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December/January 2017

by Kevin Downing

Guitar Cool: Coping with Pressure and Stress

by Kevin Downing

Guitar Cool: Coping with Pressure and Stress

It’s that time again and of course I hope that you have a great Christmas and New Year – and that Father Christmas brings you that new guitar you have been dreaming about.  With that possibility in mind it’s good to start thinking about next year in terms of what you want to achieve with your music. Hopefully this article will help you get to a new level.

Many guitar players wonder why they can’t perform under certain types of pressure, then get all stressed over it. There are many different degrees of pressure depending on your level of skill and the level you are playing at. Proper preparation is the key to minimising it all, preparation helps heighten confidence and lower pressure and stress.

Let’s look at each of the different levels you might be at currently, or heading to in the near future.

Playing for yourself

At this level there is not much pressure on you to perform, so there is not much stress. Unfortunately because of this many don’t learn their material very well. A good example of this is a student who practices something, but continually starts and stops all the time, with no continuous flow or time in the music being played.

Playing for your teacher

– or just playing in front of someone who is more experienced than you can definitely introduce some pressure. “I can do this no sweat at home, but when I come to the lesson I can’t,” many students say. The main reason is as above – they simply haven’t put the required time in, or practised effectively to really get the music and techniques required into their brain and fingers.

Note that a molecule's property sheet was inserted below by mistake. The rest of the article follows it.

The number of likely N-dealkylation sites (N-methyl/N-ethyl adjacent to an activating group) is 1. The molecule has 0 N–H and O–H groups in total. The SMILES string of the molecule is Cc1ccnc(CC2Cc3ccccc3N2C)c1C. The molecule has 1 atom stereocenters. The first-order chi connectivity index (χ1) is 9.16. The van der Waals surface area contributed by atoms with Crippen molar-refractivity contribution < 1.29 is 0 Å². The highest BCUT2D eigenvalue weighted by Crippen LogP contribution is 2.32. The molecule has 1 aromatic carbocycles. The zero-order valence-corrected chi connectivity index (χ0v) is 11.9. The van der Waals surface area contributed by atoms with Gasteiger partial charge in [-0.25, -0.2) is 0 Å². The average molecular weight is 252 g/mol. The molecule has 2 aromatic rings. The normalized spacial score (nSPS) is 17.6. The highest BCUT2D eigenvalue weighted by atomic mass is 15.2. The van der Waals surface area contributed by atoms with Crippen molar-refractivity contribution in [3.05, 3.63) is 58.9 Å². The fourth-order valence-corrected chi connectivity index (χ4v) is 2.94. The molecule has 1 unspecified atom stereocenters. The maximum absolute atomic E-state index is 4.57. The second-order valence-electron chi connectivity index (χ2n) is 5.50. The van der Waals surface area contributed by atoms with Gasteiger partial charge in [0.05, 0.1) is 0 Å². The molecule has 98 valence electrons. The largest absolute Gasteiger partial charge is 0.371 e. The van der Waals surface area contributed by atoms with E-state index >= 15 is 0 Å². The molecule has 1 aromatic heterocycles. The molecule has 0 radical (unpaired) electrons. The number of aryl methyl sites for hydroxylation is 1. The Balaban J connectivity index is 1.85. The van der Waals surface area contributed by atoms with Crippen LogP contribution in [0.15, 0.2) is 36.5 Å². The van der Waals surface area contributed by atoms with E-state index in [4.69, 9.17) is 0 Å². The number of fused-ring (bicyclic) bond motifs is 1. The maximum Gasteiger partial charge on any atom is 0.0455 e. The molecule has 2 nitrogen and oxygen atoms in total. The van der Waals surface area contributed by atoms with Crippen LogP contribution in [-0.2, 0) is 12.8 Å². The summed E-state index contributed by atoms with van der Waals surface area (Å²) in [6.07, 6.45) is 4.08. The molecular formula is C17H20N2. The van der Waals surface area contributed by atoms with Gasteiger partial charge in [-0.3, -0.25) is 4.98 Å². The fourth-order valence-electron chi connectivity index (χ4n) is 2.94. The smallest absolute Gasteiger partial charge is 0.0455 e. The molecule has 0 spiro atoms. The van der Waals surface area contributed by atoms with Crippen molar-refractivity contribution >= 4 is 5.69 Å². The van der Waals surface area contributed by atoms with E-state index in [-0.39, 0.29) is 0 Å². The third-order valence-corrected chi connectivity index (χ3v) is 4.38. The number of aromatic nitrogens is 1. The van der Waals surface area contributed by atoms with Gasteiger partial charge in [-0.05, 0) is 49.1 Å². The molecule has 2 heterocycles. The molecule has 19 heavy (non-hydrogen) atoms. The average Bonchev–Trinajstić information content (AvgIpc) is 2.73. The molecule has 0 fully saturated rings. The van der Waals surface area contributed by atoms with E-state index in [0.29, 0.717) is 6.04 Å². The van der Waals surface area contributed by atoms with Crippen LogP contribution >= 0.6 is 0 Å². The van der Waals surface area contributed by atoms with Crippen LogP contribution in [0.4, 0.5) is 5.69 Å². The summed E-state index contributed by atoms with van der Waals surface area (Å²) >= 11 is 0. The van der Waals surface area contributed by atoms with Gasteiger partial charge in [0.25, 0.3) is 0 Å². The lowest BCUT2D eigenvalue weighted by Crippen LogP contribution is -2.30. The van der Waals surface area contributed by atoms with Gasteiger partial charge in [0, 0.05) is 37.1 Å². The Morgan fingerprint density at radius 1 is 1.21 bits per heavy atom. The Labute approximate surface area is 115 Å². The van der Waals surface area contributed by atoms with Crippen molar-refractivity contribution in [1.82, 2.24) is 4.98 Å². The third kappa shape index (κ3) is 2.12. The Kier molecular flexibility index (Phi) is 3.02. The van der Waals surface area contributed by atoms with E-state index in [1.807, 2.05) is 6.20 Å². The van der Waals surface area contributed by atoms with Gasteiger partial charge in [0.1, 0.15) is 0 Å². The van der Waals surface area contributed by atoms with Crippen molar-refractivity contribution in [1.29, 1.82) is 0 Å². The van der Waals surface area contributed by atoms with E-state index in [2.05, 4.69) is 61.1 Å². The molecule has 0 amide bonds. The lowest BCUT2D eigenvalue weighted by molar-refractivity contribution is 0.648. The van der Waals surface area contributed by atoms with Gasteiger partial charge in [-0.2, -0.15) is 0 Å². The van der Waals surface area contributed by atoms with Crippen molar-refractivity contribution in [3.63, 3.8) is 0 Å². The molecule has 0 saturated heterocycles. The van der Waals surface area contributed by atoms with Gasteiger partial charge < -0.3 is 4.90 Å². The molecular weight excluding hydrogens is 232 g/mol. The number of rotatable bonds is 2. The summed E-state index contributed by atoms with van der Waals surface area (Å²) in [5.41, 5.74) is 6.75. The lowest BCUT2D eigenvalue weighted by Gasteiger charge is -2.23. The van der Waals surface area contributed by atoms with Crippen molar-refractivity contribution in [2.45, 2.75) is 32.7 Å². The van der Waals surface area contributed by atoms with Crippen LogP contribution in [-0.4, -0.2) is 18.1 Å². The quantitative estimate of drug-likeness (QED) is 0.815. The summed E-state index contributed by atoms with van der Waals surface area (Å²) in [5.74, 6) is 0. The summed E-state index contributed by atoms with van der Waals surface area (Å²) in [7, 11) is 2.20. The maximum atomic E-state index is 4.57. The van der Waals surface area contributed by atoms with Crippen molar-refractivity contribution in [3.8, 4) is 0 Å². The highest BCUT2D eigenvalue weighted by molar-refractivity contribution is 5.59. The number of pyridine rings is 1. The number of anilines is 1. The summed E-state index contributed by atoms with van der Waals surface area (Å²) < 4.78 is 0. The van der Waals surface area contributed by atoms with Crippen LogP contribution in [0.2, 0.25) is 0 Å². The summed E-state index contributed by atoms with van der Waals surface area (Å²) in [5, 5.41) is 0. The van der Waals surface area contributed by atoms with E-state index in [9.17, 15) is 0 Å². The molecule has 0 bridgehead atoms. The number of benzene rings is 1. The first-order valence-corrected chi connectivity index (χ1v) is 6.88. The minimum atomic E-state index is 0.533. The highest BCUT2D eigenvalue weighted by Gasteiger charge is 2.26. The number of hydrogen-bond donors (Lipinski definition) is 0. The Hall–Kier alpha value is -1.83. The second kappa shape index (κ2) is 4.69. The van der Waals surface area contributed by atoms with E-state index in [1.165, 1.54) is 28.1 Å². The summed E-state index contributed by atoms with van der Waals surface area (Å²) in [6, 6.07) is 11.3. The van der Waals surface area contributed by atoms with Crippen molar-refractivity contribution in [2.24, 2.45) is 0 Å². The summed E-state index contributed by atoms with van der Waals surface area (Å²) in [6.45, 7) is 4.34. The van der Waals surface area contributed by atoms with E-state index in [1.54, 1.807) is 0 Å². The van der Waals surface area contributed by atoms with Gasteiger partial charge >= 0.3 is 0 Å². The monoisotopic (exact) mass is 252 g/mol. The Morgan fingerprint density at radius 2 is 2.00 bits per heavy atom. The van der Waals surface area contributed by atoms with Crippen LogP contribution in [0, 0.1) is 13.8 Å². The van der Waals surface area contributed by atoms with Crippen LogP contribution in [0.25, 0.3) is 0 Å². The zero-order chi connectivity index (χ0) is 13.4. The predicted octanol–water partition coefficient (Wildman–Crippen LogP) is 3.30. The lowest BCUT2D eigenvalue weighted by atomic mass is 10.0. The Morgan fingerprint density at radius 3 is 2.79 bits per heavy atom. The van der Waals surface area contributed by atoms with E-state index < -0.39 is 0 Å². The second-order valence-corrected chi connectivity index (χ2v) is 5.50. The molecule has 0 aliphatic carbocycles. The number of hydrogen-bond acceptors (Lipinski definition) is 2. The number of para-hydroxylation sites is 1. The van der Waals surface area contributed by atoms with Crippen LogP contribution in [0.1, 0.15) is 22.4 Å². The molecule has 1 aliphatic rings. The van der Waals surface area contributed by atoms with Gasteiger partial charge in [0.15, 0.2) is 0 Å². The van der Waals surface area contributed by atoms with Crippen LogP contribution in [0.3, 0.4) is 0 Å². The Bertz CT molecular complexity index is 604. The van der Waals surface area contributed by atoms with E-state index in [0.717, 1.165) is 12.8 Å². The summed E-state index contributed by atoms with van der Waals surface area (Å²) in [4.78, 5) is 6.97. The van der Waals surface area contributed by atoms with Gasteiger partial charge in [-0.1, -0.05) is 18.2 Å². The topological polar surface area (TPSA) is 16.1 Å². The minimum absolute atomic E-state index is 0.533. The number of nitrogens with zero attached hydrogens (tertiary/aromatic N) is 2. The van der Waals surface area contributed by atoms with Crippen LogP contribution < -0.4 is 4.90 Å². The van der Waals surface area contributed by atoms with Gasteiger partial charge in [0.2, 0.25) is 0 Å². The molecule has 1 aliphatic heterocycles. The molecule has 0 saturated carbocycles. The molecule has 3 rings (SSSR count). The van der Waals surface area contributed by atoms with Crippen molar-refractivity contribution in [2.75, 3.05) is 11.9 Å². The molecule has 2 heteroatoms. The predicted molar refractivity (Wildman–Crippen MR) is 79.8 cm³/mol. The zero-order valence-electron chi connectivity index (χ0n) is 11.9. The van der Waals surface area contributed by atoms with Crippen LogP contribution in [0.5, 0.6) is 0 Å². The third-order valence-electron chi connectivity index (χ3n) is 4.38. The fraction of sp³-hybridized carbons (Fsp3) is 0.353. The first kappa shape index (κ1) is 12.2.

Playing in front of friends / family

This can be scary for a first timer, but friends are normally very complimentary. You do however need to have the material well learnt so you feel comfortable playing without too much bother. It’s a good idea to play regularly in front of friends and family to gain performing confidence. Even if you only play one or two songs I’m sure they will appreciate it, and your confidence will grow accordingly. However, don’t listen to their advice too much as they really can’t give you valuable opinions on your musicianship unless they are experienced musicians themselves.

Jamming with others

At this level you might feel some extra pressure, especially if you are jamming with players who are a lot more experienced than yourself. One good idea is to find out what those musicians normally jam on and practice that material more thoroughly before going to the session. When jamming it’s normal to encounter music you’re not familiar with. You need to be prepared for this by listening to a vast array of music – easy these days with the likes of Spotify, YouTube, etc.

Busking

Many of my students find busking is a very rewarding thing to do – not only in terms of money, but also testing your skills on audiences you don’t know. Both areas can add pressure and stress if you don’t know what you’re doing – if you’re playing the wrong sort of music for the passing audience it’s likely you won’t get very much cash in your hat. And if you are testing your performance and audience communication with inadequate skill sets you won’t have much success either.